Often, the insurance company will accept an insured’s claim when it is in the “own occupation” period, but then, when the policy switches to “any occupation” the insurance company will claim the individual can perform some job for which he or she possesses knowledge, skill or training. Basically the switch from “own occupation” to “any occupation” allows the insurance company to manufacture an excuse to terminate benefits by claiming the individual is able to perform some job function.
The insurance company usually terminates benefits based on how the individual’s job is rated. Jobs are rated based on whether they are a sedentary occupation, light-duty occupation, medium-duty occupation, or heavy-duty occupation. If the individual’s “own occupation” is rated as medium-duty, the insurance company will claim the insured can perform a light-duty or sedentary occupation to terminate benefits at the “any occupation” stage.
A disability insurance company may send a field investigator to follow the individual to take surveillance video. Then, based on the snippets of that surveillance video and a one-sided report of what that field investigator saw, the disability insurer would claim that the person is making up their injuries.
This happens especially if snippets of the video show that the person for a “split second’” performing an activity the insurer contends shows the individual is more capable of working than they are claiming. When fighting a denied claim based upon surveillance video evidence, an experienced disability insurance lawyer might argue that the video was just for a short period of time and doesn’t show how the individual was incapacitated afterward because of that activity.
Although the insurance company is saying that based on a short segment of video that the individual can work a 40-hour workweek, a counter argument is that segment doesn’t prove that the individual can work a 40-hour workweek or even eight hours in a day. What they can do for short bursts of time isn’t always what they can do for 40 hours.
Another approach is to show that the surveillance itself is biased. The investigator takes notes when he is out there and could skew his notes and makes it appear as though the person is a lot more capable of movement. Sometimes, we can show that this investigator is getting all of his work from insurance company XYZ, and knows he is hired to show in his video footage that people aren’t disabled. So, it makes it a biased standard. The only reason this investigator is out there is to deny claims.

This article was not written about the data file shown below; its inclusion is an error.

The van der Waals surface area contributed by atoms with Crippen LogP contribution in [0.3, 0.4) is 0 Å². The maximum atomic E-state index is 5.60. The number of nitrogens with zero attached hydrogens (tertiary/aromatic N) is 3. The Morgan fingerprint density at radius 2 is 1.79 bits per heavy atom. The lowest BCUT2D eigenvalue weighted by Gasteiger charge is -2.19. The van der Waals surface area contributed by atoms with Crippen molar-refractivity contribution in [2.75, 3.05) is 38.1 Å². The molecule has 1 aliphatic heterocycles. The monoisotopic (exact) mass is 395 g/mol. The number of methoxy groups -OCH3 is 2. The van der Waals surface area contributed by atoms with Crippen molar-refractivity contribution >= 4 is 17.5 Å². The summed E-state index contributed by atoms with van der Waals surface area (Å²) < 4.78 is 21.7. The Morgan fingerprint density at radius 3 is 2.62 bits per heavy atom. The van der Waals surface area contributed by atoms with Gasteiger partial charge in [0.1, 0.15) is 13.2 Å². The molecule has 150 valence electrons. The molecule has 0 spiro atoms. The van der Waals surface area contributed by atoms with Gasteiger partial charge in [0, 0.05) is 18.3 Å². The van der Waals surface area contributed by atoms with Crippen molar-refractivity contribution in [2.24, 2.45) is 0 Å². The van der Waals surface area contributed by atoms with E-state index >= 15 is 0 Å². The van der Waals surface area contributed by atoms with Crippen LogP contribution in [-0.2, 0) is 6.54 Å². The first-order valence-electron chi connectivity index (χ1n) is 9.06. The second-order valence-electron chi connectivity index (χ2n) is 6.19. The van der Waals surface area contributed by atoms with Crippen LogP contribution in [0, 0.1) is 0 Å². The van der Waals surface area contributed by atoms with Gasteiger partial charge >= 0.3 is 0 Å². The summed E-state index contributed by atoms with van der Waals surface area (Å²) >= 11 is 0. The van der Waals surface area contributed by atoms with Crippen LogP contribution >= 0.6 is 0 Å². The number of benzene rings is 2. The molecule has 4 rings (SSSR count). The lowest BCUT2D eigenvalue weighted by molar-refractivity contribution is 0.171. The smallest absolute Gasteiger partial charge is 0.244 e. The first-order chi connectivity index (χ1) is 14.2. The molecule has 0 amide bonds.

Mental Disorders and Nervous Conditions
Another difficult situation is the disability insurance company’s denial because of a two-year limitation on mental disabilities. The insurer will argue that your injury is a mental disorder or nervous condition in nature, and that they will no longer pay after two years. The insurer will look at the claim, and they will accept the claim initially, but then after two years, they will tell you that what you say is, for example, fibromyalgia is actually a mental or nervous disorder and terminate the benefits.
Additionally, insurance companies will often deny disability claims stating the individual only has “subjective complaints.” The disability insurer argues the individual is just telling the physician he or she has nerve pain, but it is not showing up on an EKG or other medical testing. The insurance company will deny claim as subjective because there are no medical tests that reveal it.
However, that doesn’t mean the claimants aren’t actually disabled. They are just saying there is no objective proof.
There is always the question of whether the insurance company has the right to ignore subjective complaints under the language of the policy and how they are handling claims. It very well could be an improper denial.
Your disability insurance lawyer would argue that even though there are no objective tests, it is the doctor’s belief that the person is disabled and cannot perform the functions of their occupation. So, it comes down to the injured person’s physician’s word against the insurance company’s doctor who will argue that the individual is fine.
Then an experienced disability insurance lawyer would attack the position of the physician who is working for the insurance company. That doctor may do 100 claims for that insurance company in a year, and in those 100 claims, he may report that he never sees anybody who is actually disabled. An experienced disability lawyer will prove the doctor is biased and has clear incentive to give the insurance company the results the insurance company wants.
Not Under a Doctor’s Care
Another common reason for denial occurs when the claimant hasn’t been under the regular care of a physician. If an individual is not attending appointments, they will say it means the individual is not disabled.
In that case, as insurance lawyers for the disabled claimant, we may argue that the individual doesn’t need to be under the care of a regular physician because their condition is such that there is no hope of improvement. If they are never expected to get better, then there is no need for them to keep attending doctor’s visits for that condition.
It also depends on the language of the policy and what is required. Perhaps they are meeting a requirement of the policy, but the insurance company has a different view of it, as always with their own monetary interests in mind.